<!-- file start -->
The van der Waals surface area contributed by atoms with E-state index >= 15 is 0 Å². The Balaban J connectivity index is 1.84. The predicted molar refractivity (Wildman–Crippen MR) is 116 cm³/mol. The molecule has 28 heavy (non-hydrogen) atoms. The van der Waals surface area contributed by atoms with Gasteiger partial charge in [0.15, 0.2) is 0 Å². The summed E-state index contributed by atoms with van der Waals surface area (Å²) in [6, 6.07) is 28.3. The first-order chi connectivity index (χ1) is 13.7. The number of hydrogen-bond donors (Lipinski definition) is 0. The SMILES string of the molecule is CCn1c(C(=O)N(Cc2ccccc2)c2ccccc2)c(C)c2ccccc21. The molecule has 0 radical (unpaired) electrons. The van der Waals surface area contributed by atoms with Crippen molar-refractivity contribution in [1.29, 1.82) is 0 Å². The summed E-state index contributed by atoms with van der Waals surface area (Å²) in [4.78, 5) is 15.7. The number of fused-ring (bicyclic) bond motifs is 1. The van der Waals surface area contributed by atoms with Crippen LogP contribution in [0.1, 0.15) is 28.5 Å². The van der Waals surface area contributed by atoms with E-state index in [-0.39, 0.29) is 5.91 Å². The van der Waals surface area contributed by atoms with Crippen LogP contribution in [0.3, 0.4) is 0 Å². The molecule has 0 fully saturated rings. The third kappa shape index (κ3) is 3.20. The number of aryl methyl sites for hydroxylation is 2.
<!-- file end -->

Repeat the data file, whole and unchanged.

The van der Waals surface area contributed by atoms with E-state index >= 15 is 0 Å². The Balaban J connectivity index is 1.84. The predicted molar refractivity (Wildman–Crippen MR) is 116 cm³/mol. The molecule has 28 heavy (non-hydrogen) atoms. The van der Waals surface area contributed by atoms with Gasteiger partial charge in [0.15, 0.2) is 0 Å². The summed E-state index contributed by atoms with van der Waals surface area (Å²) in [6, 6.07) is 28.3. The first-order chi connectivity index (χ1) is 13.7. The number of hydrogen-bond donors (Lipinski definition) is 0. The SMILES string of the molecule is CCn1c(C(=O)N(Cc2ccccc2)c2ccccc2)c(C)c2ccccc21. The molecule has 0 radical (unpaired) electrons. The van der Waals surface area contributed by atoms with Crippen molar-refractivity contribution in [1.29, 1.82) is 0 Å². The summed E-state index contributed by atoms with van der Waals surface area (Å²) in [4.78, 5) is 15.7. The number of fused-ring (bicyclic) bond motifs is 1. The van der Waals surface area contributed by atoms with Crippen LogP contribution in [0.1, 0.15) is 28.5 Å². The van der Waals surface area contributed by atoms with E-state index in [-0.39, 0.29) is 5.91 Å². The van der Waals surface area contributed by atoms with Crippen LogP contribution in [0.3, 0.4) is 0 Å². The molecule has 0 fully saturated rings. The third kappa shape index (κ3) is 3.20. The number of aryl methyl sites for hydroxylation is 2.